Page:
• Following others who have had similar disabilities—I am very fortunate to have a number of allies and role models. The more people communicate and work together the more accessible things will become.
  • Using the law to make sure my education, transportation, and work are accessible.
  • Working with others with disabilities—although this isn’t always easy, since we have to find each other.
  • Creating a network of mentors who offer me support.
  • Finding a safe environment to be open about my disability and accessibility issues.

What recommendations do you have for employers?

  • A job interview is not the best chance to learn about how a person with a disability uses technology. If employers know more about assistive technology and accessibility, it wouldn’t have to be brought up at every interview.
  • Employers should know that people with disabilities work just as hard or even harder than people without disabilities. People with disabilities constantly have to solve problems and have a strong skillset in taking steps to find solutions.
  • I will work just as hard or even harder than a person without a disability because I’m used to having to solve my own access challenges on a daily basis.
  • Keep the lines of communication open about disability. Employers should be open to talking about accommodations and finding answers.
  • Make sure you have accessible infrastructure, so people can access your buildings and environments.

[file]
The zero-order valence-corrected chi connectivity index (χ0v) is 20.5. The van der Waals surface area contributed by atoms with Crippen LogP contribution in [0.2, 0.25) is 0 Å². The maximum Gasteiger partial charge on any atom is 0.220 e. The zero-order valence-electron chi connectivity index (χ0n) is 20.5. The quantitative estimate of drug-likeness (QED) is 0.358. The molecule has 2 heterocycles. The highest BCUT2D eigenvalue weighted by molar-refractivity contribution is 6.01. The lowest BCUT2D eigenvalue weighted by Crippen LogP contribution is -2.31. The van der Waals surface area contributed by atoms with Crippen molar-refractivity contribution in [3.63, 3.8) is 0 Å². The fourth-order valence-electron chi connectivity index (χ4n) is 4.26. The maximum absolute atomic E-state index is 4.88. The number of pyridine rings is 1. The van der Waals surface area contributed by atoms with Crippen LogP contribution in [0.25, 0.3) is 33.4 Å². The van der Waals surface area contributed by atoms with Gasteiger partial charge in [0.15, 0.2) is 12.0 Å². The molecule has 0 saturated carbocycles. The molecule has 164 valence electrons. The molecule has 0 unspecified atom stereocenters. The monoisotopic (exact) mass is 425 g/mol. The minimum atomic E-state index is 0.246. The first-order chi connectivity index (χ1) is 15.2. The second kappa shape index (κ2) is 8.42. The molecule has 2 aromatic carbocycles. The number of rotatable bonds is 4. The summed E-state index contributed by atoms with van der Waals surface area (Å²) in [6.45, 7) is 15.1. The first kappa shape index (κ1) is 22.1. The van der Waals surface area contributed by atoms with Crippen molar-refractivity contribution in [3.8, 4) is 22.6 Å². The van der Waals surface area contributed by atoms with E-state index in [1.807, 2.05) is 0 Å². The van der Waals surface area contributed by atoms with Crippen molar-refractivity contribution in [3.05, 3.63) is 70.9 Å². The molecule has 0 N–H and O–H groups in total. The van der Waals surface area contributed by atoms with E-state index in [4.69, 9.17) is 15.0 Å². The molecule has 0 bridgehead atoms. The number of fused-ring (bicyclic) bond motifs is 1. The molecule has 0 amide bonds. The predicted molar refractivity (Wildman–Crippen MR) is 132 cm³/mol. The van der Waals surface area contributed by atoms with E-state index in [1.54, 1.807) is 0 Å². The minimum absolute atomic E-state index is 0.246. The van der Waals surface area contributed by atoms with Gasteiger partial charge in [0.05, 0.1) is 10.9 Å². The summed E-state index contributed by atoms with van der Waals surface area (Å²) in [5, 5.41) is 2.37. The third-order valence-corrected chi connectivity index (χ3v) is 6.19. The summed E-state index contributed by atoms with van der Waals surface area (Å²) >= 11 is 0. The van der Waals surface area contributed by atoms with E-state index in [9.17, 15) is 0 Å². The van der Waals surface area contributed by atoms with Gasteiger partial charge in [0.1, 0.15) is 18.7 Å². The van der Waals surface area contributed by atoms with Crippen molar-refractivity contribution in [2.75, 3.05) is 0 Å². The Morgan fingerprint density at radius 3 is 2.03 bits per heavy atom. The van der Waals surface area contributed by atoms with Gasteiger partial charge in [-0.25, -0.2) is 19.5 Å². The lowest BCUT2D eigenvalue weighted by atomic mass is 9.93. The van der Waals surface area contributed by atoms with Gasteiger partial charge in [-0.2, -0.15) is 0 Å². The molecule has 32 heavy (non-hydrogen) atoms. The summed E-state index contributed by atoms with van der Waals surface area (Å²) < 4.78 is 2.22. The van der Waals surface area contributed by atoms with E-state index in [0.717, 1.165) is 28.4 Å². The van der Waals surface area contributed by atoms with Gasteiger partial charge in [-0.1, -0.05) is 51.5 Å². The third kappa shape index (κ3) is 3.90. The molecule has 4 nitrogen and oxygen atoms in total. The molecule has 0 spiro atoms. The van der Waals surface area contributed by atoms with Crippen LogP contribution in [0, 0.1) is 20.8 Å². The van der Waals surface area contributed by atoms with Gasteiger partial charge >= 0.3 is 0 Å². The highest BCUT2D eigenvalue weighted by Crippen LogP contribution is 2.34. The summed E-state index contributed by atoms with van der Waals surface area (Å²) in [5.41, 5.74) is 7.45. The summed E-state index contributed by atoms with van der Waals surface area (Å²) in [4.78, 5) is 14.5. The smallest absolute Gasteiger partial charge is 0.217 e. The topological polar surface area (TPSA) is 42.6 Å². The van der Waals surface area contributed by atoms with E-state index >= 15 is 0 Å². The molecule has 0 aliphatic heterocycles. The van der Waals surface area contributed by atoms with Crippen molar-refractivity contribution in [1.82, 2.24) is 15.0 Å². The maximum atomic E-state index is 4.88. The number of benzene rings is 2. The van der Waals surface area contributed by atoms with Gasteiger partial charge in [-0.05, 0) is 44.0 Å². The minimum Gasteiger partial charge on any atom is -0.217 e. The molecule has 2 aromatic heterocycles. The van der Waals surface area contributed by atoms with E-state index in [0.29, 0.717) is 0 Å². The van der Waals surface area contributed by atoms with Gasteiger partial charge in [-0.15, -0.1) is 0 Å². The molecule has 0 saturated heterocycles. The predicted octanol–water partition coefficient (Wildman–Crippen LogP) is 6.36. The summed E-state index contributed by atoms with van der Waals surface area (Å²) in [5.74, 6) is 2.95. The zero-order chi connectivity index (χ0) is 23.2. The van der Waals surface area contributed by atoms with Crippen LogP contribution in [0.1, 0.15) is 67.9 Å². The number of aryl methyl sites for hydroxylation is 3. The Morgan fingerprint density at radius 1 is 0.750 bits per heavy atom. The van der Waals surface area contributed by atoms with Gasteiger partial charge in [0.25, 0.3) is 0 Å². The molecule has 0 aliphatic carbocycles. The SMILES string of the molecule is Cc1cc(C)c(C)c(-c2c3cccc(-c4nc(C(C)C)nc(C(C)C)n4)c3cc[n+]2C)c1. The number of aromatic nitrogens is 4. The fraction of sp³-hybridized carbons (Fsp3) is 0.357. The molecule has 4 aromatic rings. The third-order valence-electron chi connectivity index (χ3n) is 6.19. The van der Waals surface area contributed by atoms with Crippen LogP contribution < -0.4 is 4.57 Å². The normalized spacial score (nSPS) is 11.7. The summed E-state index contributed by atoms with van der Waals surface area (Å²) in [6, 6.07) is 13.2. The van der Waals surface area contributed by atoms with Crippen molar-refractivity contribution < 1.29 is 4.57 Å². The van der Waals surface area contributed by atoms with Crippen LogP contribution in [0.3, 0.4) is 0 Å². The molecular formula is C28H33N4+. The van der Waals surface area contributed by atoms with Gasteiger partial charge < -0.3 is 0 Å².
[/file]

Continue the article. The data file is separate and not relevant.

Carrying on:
• Be explicit about what you are looking for and any accessibility issues. If you don’t have an accessible environment, then certain people with disabilities may be miserable there.

What should people without disabilities do to improve accessibility?

  • Design with accessibility in mind and speak up about considering all levels of ability in design projects.
  • Think in terms of how you would access something in a variety of situations; put yourself into the shoes of others with a wide variety of disabilities.
  • Admit what you don’t know and ask questions to find solutions, but be aware of not calling people out or asking inappropriate questions. 
  • Get to know a person beyond their disability.
  • Teach more about universal design in school.

What could be done to promote the participation and success of students with disabilities in engineering?

  • Make sure funding for assistive technology, accessibility, and accessibility training needs are in the annual budget.
  • Provide more training about working with students and employees with disabilities.
  • Give students options of different types of assessments.
  • Teach faculty how to make small changes so that their teaching will be more accessible without overhauling the entire curriculum.
  • Provide a comprehensive support system to ensure students with disabilities have the accommodations they need and access to mentoring.
  • Include disability in diversity discussions to promote positive change.
  • Promote relationships between faculty members, disability services, staff, and students to have open discussions about students’ needs and expectations. 
  • Ensure your website is accessible.
  • Raise awareness across campus and include accessibility issues in on-campus peer groups.
  • Make labs more inviting and accessible.
  • Expose students with disabilities to successful role models in engineering fields who happen to have disabilities.